“No, I recognize this boy,” Rook stepped closer. “I’m not one hundred percent about this but I think he’s one of the people from yesterday. The ones who killed Mandel. There’s no doubt that he’s working for Robin if that’s true.”
The boy was now struck stupid. His eyes were wide like a doe and his eyebrows twitched. His lips quivered and his leg bounced uncontrollably despite being tied to the leg of the chair. Fire spread from his fingers and coated his arms but Rook and Vaal did nothing to stop him. The chair was resistant to magic as well as the spell canceling ties.
“Let’s make an announcement in the morning. If we get this to spread far enough, maybe we’ll get Robin to come out of hiding. Or, at the very least, we can nab the ones who attacked you.”
Rook bit his lip and considered the proposition.
“Think about Mandel’s family,” Vaal nudged. He felt despicable for using the deceased in this way but it needed to be done. As the leader, he felt the most responsible for the deaths of his men. Rook never spoke about it but Vaal knew. He knew from the silent moments the captain would have when they reminisced about the men. Whenever the name of the deceased came, even if it was within a happy memory and they were surrounded by a table of friends, he would stay silent for nearly the rest of the day.
“It’s what must be done,” Rook concluded. “To rid this town of Robin, I’d do most anything.”
“You can’t!” the boy shouted.
“Then tell us who sent you and where you met them,” Vaal said.
“No!” the boy shook again but not like last time. He seemed to be in pain. He shut his eyes and grit his teeth.
Both Rook and Vaal stepped back. Something black sprouted out from his chest. Claws came out and then wings. A reptilian face and then a tail. A small spirit flew up by the ceiling and hissed down at them.
“What is that?” Vaal asked no one in particular.
“Where am I?” the boy asked.
The exchanged glances. “Was that thing controlling him?” Rook asked.
“Where are my friends?” the boy looked around the room. “Who are you?”
“Calm down,” Rook said, “We won’t hurt you. What’s going on? Why did you attack us?”
“Attack? Today? I don’t… I don’t remember what I did today.”
“Then what about yesterday?”
The boy’s eyes softened. “That means, you’re…” he gulped. “I didn’t mean to. I didn’t want to. It’s just that there was this man, a man who took one of our friends. He threatened to kill him if we didn’t cooperate. I-I had no choice.”
Rook and Vaal exchanged another look, one of understanding. “So,” Vaal said, “What you’re saying is that a man took your friend and forced you to help him murder someone? Was his name Robin?”
He nodded, “Yeah, that’s his name. I can’t remember his face too well. I can’t seem to remember anything too well.”
“Do you remember your own name?”
“Rainen,” he responded. “I’m Rainen. Please, if you can, I need your help. Otherwise, my friend, he’ll die.”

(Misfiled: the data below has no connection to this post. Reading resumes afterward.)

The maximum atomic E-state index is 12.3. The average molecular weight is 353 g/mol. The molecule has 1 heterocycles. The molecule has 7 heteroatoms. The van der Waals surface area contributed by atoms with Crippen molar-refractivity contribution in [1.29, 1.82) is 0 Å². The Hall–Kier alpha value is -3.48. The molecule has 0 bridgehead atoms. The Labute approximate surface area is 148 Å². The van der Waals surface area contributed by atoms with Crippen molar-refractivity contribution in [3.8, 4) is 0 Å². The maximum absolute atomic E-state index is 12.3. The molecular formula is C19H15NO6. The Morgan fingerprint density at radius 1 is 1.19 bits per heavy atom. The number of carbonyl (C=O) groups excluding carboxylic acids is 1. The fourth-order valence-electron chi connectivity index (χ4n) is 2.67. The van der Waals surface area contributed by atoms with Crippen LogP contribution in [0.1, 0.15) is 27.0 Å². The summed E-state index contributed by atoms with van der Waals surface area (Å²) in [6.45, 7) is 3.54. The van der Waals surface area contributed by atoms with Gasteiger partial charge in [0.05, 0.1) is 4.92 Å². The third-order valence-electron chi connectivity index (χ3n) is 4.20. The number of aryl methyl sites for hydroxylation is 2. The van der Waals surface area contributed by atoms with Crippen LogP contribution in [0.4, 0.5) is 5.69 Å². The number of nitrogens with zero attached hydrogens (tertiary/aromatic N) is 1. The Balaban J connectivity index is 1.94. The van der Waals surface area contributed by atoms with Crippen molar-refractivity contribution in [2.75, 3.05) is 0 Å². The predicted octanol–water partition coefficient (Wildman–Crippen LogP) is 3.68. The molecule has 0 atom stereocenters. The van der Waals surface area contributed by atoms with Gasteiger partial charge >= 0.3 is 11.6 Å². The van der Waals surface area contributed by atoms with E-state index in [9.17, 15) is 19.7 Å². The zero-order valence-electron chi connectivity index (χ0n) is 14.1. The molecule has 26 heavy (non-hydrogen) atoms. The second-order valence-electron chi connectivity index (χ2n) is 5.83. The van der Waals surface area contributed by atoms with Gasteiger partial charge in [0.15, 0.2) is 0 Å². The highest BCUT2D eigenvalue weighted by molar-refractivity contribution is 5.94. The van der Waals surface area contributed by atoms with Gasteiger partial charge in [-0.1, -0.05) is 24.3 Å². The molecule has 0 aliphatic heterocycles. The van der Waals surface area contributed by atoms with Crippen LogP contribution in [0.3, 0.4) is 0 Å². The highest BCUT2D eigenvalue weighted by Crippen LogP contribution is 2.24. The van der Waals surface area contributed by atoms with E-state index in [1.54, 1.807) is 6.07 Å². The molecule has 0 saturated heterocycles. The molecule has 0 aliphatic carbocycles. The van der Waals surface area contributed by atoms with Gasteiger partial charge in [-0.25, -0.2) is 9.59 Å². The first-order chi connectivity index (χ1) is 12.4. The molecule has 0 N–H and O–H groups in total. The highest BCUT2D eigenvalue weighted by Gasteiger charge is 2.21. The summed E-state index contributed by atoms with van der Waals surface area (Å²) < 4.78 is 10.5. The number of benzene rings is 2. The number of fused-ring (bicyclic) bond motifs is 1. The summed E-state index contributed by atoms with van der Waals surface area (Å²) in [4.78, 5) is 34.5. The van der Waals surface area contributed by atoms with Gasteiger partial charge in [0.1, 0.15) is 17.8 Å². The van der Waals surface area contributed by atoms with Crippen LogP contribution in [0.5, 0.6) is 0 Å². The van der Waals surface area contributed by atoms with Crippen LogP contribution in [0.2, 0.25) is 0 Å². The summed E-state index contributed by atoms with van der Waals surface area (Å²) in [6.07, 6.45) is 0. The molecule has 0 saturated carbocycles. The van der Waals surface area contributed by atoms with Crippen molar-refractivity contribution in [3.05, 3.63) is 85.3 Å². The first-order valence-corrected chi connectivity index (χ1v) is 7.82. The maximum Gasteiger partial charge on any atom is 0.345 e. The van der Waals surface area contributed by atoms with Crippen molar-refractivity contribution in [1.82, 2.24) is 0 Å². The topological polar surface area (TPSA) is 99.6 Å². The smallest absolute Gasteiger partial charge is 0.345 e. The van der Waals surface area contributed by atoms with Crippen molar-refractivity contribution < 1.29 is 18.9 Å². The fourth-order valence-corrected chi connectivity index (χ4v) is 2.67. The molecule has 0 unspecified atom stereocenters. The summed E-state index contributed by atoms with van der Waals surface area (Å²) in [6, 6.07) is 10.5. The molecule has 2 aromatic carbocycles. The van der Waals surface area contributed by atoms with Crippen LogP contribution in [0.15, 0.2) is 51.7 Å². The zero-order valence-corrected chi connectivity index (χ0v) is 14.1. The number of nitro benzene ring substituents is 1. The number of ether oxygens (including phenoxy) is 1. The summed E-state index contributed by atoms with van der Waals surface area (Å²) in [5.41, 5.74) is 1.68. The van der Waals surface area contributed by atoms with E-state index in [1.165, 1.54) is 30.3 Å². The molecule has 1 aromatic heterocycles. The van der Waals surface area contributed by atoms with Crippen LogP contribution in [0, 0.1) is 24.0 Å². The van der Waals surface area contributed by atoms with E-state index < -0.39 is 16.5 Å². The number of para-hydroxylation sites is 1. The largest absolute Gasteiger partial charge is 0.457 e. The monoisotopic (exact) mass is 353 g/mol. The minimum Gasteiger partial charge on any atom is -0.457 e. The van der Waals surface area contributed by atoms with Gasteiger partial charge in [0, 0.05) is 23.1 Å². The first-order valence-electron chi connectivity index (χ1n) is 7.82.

Vaal looked at the boy skeptically. While he sympathized with his situation, it did not justify his actions. No matter what was at stake, Vaal believed that the ends did not justify the means. The loss of innocent life was not something to be taken lightly.
However, Rook did not see it this way. Vaal may have grown sour to the idea of good intentions and bad deeds but if placed in the same situation, Rook knew firsthand that Vaal would do the same. He placed a hand on his friend’s shoulder as if to lighten his burden. “You know it’s not right. We have to give him a chance. Besides, he has no weapons on him.”
“You’re right, captain, but I still can’t trust him. If we let him go, I at least want the ties to restrain his spell use.”
“Deal,” Rook said, unbinding the thin rope.
Vaal stood vigilant as the last binding came undone, ready to counter any spell but it didn’t come. “Argh!” he swiped at his face. The spirit from before jumped at him. He heard a loud crash and felt his body jolt.
The spirit flew away back to Rainen who stood over a stunned Rook.
“Why?” asked the captain.
Rainen was silent. He looked back at Vaal and asked, “What’s his name?”
Rook gazed up at him. “What?”
“If you don’t tell me his name, I’ll kill him before I kill you.”
“He’s…” he faltered. “His name is Asmund. Please, kill me if you must but not him. He hasn’t done anything wrong.”
“You don’t have to do this.”
“I do have to. You know my name, my face. Someone I know is in trouble, that much is true. I don’t have any other choice. I am… sorry.”
Vaal reached out as Rainen raised a knife. “Rook,” he said feebly.
The knife went into his neck. Rainen pulled it out and stunned Vaal. He stopped at the door and looked back at the body. His grip on his knife loosened and he left.
Rainen grabbed at his chest. Although he wasn’t injured too badly in the scuffle with the captain and the other guard, the feeling that he’d had his chest stepped on came again. The cold air only served to elevate his pain.
He wiped both his hand and knife in the snow despite the cold. He followed the steps until he found the knife he dropped earlier. He changed clothes and walked back to the inn. A faint light glowed from the back. He would have laughed had he the energy. Blue Hair didn’t follow his advice.
“If you want to keep that girl safe,” a man appeared from out of the shadows. “Then you’ll come along with me.”
Rainen, who had already taken one life today, didn’t want to take another, innocent or not. “Take me to Robin,” he said.
- The Odd Penguin
Bio: Started writing on this site because of Mushoku Tensei. I regularly read manga, my favorite revolves around a guy, that if he were to be the protagonist of a story, it would certainly be a tragedy. I really like Dark Souls.. If you ever have anything you wish to ask of me, feel free to pm. My hobby is reading and writing.